Education is a process that allows individuals and communities to attain their full potential. Education is essential in promoting sustainable growth and boosting people’s capacity to handle environmental and development challenges. Education is necessary for establishing values and attitudes, skills, and behavior that are consistent with sustainable development for effective public involvement in decision-making. Integration across disciplines with communication methods enhances educational outcomes. Education provides stability, security, and sensibility for one to live a meaningful life. India has a population of almost one billion people, yet only one-third of them can read. Some of the obstacles include a rapidly rising population, and a lack of teachers, books, and basic infrastructure. The significant equity gap which exists in India also leads to discrimination in access to quality education. The human development index released by UNDP uses two metrics to assess access to education in countries. First, is the expected years of schooling and the second is the mean years of schooling. According to the recent HDI index, the expected years of schooling in India are 11.9 years, with a mean year of schooling of 6.7 years. India’s performance on the education parameters of HDI falls way short of the global average. The quality of schools in India varies significantly on the basis of geography, accessibility, and infrastructure. The education sector is confronted with various issues including inadequate allocation of funds. The budgetary allocation for the education sector by the Union government and the states combined in 2021-22 was 3.1% of the country’s GDP, a substantially lower proportion compared to countries where education has established high standards. The issue of gender disparity is also prevalent in unequal access to quality education. This issue is highlighted through the examination of school enrollment numbers in India. As per the Annual Status of Education Report (ASER ) report of 2020 , the number of girl students in government schools is higher than that of private and government-aided schools. Male students made up 56% of private schools. The basic explanation for such a gap is that Indian society continues to favor males over females when it comes to providing their children with quality education.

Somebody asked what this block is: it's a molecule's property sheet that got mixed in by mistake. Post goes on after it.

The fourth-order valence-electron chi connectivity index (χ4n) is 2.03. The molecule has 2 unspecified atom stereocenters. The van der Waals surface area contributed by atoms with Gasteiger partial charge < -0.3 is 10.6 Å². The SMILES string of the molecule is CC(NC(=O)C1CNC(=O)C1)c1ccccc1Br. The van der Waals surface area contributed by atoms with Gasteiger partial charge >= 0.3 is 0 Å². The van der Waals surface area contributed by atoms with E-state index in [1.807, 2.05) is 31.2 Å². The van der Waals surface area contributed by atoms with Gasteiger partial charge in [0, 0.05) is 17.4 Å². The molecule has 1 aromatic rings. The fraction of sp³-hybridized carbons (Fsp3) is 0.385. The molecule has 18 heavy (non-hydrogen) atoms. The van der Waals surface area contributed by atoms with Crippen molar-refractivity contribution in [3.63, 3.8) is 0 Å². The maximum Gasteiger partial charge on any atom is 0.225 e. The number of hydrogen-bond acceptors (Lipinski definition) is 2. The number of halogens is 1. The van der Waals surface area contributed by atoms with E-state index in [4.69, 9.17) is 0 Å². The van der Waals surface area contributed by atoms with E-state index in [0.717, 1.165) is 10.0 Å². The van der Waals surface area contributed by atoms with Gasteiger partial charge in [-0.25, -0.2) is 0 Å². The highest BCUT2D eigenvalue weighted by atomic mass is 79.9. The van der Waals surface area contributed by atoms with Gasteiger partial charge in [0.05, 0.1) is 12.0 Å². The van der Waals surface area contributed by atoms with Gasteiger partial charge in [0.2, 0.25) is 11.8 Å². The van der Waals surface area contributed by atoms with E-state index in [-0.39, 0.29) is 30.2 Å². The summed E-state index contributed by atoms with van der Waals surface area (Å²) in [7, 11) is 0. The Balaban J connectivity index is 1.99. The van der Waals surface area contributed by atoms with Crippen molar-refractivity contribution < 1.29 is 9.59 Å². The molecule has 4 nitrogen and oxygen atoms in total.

The New education policy by the Indian government suggests revising and overhauling all areas of the education structure, including legislation and governance. The objective of NEP is to solve some of the concerns outlined above. It aims to achieve a 100% gross enrolment ratio by 2030 which currently stands at around 27%.
Key highlights of New education policy:-
Include ensuring universal access at all levels of school education
Early childhood care & education with new curricular and pedagogical structure
Attaining foundational literacy and numeracy
Creation of gender fund
Inclusion of mother tongue in school curriculums
Such initiatives are long-term in nature and will take time to yield benefits. To accelerate the pace of providing quality education, non-profits and individuals must collaborate to bridge the gap.
Responsenet focuses on covering the important pillars of quality education which can help students gain physical and cognitive development together. We aim to develop a new system that is consistent with the aspirational aims of 21st-century education, including SDG4. The key highlights of our student-centric quality education initiatives are:-
We make classrooms student friendly by refurbishing them with adequate furniture and beautifying the walls with educational paintings.
Installing sanitation, hygiene & waste management, and safe drinking facilities.
Construction of sports complexes and digital STEM labs.
Sensitization sessions on adolescent health, menstrual hygiene & nutrition seminars.
Remedial classes for students who are unable to perform to expectations.
Career counseling, soft skills development, and personality development are complemented with regular classes to enhance student exposure to opportunities.
All activities are accompanied by extracurricular activities such as athletics, dance, and art lessons for the students.
Counseling for parents to motivate them to send their children to school on a regular basis.
Training of teachers (ToT) is also fundamental for improving teaching standards and developing activity-based learning for students.
Capacity training of school management committees to achieve project sustainability.
All of these components work together to offer children the necessary training and learning to flourish and compete on an equal footing with other students.
Education enables upward socioeconomic mobility and is a key to escaping poverty. It transforms lives and is at the heart of building peace and driving sustainable development. It is a human right for all throughout life.
The Champions of Hope – Non-Formal Education Program strives for quality education and to ensure that deprived children and youth receive the opportunity to build their dreams.
We work with partners to ensure that no children are left behind and are too far to receive an education that will help bring out the best in them and enable them to achieve their full potential.
The Champions of Hope – Non-Formal School is inspiring the communities in Bangalore city in Karnataka & Sonapur block in Assam by providing equitable quality learning opportunities to children belonging to the marginalised socio-economic background. The objective is to help bring them to par with other mainstream children.